This is my second week working at Breathometer, a startup that builds breath analysis devices to help users better understand their health. We are nearly finished with Mint — a device that measures various chemical levels in your breath to give you an overall oral hygiene report. Another device, called Slim, measures the amount of acetone in your breath and uses it as a metric to calculate the amount of fat your body is burning.
The development stages of Mint are essentially complete, but Slim is still in the development process. As a frontend developer and designer, I’ve been assigned the role of creating the onboarding user flow. Because I’ve never had any formal training or business-level experience in design, my design process can most definitely be improved. I met with my manager and mentor today to discuss this project, and we’ve decided that the most valuable course of action for me is to go through the entire design process correctly, so that I can internalize it for the future. I’ve done some preliminary research, and the steps are as outlined below.
In order to conceptualize and put thoughts into something tangible, I used low-fidelity designs. Low-fidelity prototyping is often the first step when designing and allows you to quickly explore ideas. According to the site, usability.gov, low-fidelity communicates are typically either sketches or wireframes. These are intended to lay out potential ideas to pursue while also conveying the structure and overall flow. These two stages are often considered the ideation and concept validation points in the design process.
After many cycles of low-fidelity designs, I finally arrive at an overall idea that resonates with me. I can now take the quick, generally black and white, as well as conceptual-focused sketches and wireframes, migrating them over to what are called high-fidelity designs. The designs still evolve, but the overall motif remains largely the same. High-fidelity designs are meant to add “color” to your designs in both a literal and figurative sense. They are no long static, one-pagers. Instead, they accurately represent the entire product — every screen is generally accounted for and a functional UI is sometimes implemented. While buttons and API calls are likely not active, the general user flow and UX can be seen.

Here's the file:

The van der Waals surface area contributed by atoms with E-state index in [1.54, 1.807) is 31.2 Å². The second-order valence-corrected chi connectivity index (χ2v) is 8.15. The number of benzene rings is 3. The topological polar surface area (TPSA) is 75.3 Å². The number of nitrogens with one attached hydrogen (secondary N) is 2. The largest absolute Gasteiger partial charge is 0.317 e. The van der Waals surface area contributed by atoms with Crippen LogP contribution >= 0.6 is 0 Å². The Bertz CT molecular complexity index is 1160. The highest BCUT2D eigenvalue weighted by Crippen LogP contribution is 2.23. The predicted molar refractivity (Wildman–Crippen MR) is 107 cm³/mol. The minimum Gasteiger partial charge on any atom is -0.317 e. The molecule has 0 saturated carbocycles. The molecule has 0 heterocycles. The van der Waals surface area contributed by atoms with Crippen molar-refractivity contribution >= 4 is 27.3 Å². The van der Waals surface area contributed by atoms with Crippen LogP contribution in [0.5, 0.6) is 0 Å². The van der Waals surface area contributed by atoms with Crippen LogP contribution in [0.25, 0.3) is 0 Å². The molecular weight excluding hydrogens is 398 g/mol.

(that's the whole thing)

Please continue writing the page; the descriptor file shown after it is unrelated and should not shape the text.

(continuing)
High-fidelity designs begin in software programs like Sketch, then move to other rapid prototyping tools to gain that barebones functionality. From experience, it is very important that nearly every aspect of the design be reflected in your high-fidelity designs, at the very least in Sketch. As both a designer and software developer, it is much easier to collaborate and quickly build an MVP when all the frontend components are laid out in full view. Rather than coming up with hex values, widths, etc. on the fly, all properties should be known by the end of the high-fidelity design stage. It not only makes the engineer’s life much easier, but also the designer’s.
Here is a chart that appropriately sums up the progression from low to high-fidelity designs in relation to functionality.
Animations are the final step in the digital design process. There’s many different methods in approaching animations — mainly the timing in which the designing takes place. Animations can be a part of the high-fidelity stage or simply a part of the development process. My coworker explained it to me from the lens of a developer and designer. Based on his experience, it’s easier to implement animations while he is building the app, rather than when he is designing.
Many of the complex and intriguing animated designs you see online are generated in animation software with little regard to the capabilities of the developer. This is both good and bad in the sense that it allows for free creative thinking, but it can be next to impossible to correctly build in the actual app. He recommended to me that I do the same as him. As someone who both designs and codes, it makes more sense for me to throw in the animations during the building process. It will not only save time and effort, but also ensure that I don’t design a next to impossible animation that isn’t realistic.
Overall, design is a very complex and time-consuming process. It often seems unnecessary to go through all the steps I’ve listed above, but it’s incredibly important if you wish to design an engaging user experience. If you’re still not a believe that design is the centerpiece of anything and everything, I encourage you to watch Tony Fadell — designer of the first iPod and CEO/designer of Nest — during his Ted Talk on the Secret of Design. Hope you enjoyed this post!